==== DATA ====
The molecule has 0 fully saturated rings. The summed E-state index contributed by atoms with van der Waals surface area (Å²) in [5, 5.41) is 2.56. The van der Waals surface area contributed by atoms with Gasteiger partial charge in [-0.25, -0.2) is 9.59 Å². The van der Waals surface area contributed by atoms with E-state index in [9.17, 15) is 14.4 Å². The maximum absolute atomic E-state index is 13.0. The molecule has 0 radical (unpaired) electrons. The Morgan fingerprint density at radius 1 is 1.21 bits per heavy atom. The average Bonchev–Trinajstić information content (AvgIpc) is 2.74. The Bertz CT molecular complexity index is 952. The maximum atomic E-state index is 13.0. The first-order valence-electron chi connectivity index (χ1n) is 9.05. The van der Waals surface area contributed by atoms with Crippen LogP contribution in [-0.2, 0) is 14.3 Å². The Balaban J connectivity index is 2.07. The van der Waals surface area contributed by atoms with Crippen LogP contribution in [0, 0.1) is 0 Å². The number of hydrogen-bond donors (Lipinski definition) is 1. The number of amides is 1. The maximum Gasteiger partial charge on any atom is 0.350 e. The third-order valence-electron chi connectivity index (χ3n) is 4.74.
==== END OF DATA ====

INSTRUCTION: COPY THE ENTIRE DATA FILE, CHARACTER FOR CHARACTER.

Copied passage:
The molecule has 0 fully saturated rings. The summed E-state index contributed by atoms with van der Waals surface area (Å²) in [5, 5.41) is 2.56. The van der Waals surface area contributed by atoms with Gasteiger partial charge in [-0.25, -0.2) is 9.59 Å². The van der Waals surface area contributed by atoms with E-state index in [9.17, 15) is 14.4 Å². The maximum absolute atomic E-state index is 13.0. The molecule has 0 radical (unpaired) electrons. The Morgan fingerprint density at radius 1 is 1.21 bits per heavy atom. The average Bonchev–Trinajstić information content (AvgIpc) is 2.74. The Bertz CT molecular complexity index is 952. The maximum atomic E-state index is 13.0. The first-order valence-electron chi connectivity index (χ1n) is 9.05. The van der Waals surface area contributed by atoms with Crippen LogP contribution in [-0.2, 0) is 14.3 Å². The Balaban J connectivity index is 2.07. The van der Waals surface area contributed by atoms with Crippen LogP contribution in [0, 0.1) is 0 Å². The number of hydrogen-bond donors (Lipinski definition) is 1. The number of amides is 1. The maximum Gasteiger partial charge on any atom is 0.350 e. The third-order valence-electron chi connectivity index (χ3n) is 4.74.